said the hon. Member for Stepney had told the House that so far from creating a hardship the passing of this Bill would confer a boon upon the working man; and the boon conferred was that it would not affect the working man at all. He wished it would confer the same boon upon other people. Both reason and experience were against any attempt to interfere in free contracts between persons of ripe years, and he believed that any interference such as was contemplated by the Bill before the House was bound in the long run to injure not the money-lender but the man who borrows the money. The Bill proposed to allow a particular interest in particular cases, but in arriving at the interest to be allowed the Judge must consider the circumstances of the transaction and the value of money at the time the transaction was entered into. For instance, when the Bank rate was 10 per cent. then 25 per cent. might be a fair rate of interest to be allowed, but if the Bank rate was 2 per cent. it would be quite a different matter. A rate to be usurious must be either more than the law permits or more than is usual. This may be so, but what is meant by usual? One rate may be fair when the Bank rate is low, the borrower a substantial man, and the security good, but when dealing with a man who could give no security whatever, and has no character to lose, they must put out of consideration all such things as these, and endeavour to fix what the rate should be in the case of a man who could offer no security whatever, and that would be found an extremely difficult task. It was quite certain that the rate paid for the use of anything, even of money, as in everything else, depended mainly upon the law of supply and demand. If the supply of money was ample the rate went down; if it was short the rate went up, By making a stringent law they would make it more difficult for the lender to lend money, and therefore it would be more difficult to borrow it. The Bill was opposed to every principle of political economy, and moreover it was proposed to enact that the poor man might be charged 25 per cent. interest, and the rich man only 15 per cent. The man who was determined to have money would have it at all hazards, as a drunkard would have drink, and having no security he would be compelled to pay a high rate of interest. This was a mere departmental Bill, and its introduction was due to the fact that we have no Prime Minister—Lord Salisbury, as a Foreign Minister, was beyond all praise, but his duties and anxieties as Foreign Secretary precluded him from paying attention to the sentimental nonsense of his colleagues, or he would have put his foot down on such a Bill as this. | Although at one time he had hoped that he would be able to vote for the Second Heading, and that Clause 1 would be struck out in Committee, he felt now that he could not do so, having regard to the imminent approach of the end of the session, and to the little probability that the Bill would find its way through Committee. Those who voted for the Second Reading would be supposed to have accepted the principle of the Bill. It was said that the Bill is in favour of the poor. Poor people borrow small sums and rich people large sums; the poor might be charged 25 per cent. per annum, but if a man borrowed more than £10 he might be charged 15 per cent. The poorer the man the higher the rate of interest to be charged. Why should a law not be made to interfere with bargains made between man and man for the temporary use and return afterwards in good condition, not of money, but of a house? It was of a great deal more importance that a man should be housed respectably and decently. Why is a man allowed to build houses and get the highest rent he can for them? If the principle of this Bill were applied to matters of that kind it would only have the effect of preventing being built. He had read nearly all the evidence which was given before the Committee, and all he could say was that in coming to their decision their hearts must have had more power over the result than the reasoning power of their heads. If they had just studied the political economists and then applied their reasoning to the evidence before them they would not have come to this decision. He would not take up the Bill clause by clause to show the absurdity of the drafting, and to show how ridiculous it was altogether from beginning to end with one or two exceptions. It would only be an injury to those who were accustomed to seek the benefit of loans.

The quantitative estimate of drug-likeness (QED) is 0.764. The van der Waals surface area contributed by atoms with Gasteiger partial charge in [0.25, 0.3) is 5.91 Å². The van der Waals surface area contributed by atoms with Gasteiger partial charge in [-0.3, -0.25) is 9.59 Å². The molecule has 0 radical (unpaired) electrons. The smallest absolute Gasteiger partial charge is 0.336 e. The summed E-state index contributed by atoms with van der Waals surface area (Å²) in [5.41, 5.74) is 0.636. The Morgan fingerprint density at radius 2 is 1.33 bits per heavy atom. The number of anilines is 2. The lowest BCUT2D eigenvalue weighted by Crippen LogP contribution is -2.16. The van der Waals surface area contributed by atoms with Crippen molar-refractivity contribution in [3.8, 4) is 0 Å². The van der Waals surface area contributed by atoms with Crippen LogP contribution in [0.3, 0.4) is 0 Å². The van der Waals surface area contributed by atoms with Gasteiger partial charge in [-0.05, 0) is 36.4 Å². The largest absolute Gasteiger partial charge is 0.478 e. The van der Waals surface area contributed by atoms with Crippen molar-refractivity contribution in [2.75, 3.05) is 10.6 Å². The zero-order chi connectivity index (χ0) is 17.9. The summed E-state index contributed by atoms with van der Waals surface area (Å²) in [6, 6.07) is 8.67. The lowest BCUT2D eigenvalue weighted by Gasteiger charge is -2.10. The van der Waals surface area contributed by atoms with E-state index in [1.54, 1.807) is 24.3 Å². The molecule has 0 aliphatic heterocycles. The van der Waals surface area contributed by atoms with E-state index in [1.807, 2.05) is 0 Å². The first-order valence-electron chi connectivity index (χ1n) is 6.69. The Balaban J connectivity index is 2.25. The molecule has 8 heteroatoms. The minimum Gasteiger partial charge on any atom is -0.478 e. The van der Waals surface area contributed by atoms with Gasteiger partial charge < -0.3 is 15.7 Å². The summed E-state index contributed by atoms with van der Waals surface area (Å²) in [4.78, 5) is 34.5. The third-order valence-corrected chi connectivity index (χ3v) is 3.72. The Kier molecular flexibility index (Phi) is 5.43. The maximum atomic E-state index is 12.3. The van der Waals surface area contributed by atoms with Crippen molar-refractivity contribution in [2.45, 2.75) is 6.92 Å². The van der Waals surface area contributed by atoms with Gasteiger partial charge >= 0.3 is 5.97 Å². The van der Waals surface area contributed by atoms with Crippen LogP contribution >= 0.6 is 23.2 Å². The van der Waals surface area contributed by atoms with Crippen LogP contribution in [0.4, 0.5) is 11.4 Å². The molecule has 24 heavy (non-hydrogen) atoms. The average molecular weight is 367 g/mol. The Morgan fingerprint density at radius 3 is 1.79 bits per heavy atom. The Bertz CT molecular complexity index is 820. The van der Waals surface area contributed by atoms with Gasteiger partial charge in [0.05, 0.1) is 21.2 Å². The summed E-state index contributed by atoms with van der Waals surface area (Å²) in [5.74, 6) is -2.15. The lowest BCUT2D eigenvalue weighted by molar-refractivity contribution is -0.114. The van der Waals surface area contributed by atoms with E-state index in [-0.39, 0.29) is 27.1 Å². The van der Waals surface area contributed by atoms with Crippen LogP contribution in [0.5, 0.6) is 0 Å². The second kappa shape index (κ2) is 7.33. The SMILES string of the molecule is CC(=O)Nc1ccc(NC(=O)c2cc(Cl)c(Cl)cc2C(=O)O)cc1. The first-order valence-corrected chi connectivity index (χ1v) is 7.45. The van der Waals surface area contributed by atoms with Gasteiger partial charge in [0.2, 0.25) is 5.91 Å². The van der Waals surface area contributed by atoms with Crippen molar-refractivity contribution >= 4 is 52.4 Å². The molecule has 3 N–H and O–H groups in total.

I do not propose to follow the arguments of my hon. friend the Member for Walsall in this discussion. As a matter of fact he has summarised in a very convenient way all the misconceptions that have been formed with regard to this Bill. My hon. friend is under a delusion in supposing that this Bill is intended to fix the rate of interest. One feature that must have struck everyone in regard to this question is that everyone is agreed that there is a great grievance to be remedied in some way. [Cries of "Not at all."] My hon. friend says "Not at all." I am aware of my hon. friend's hardihood in dissent.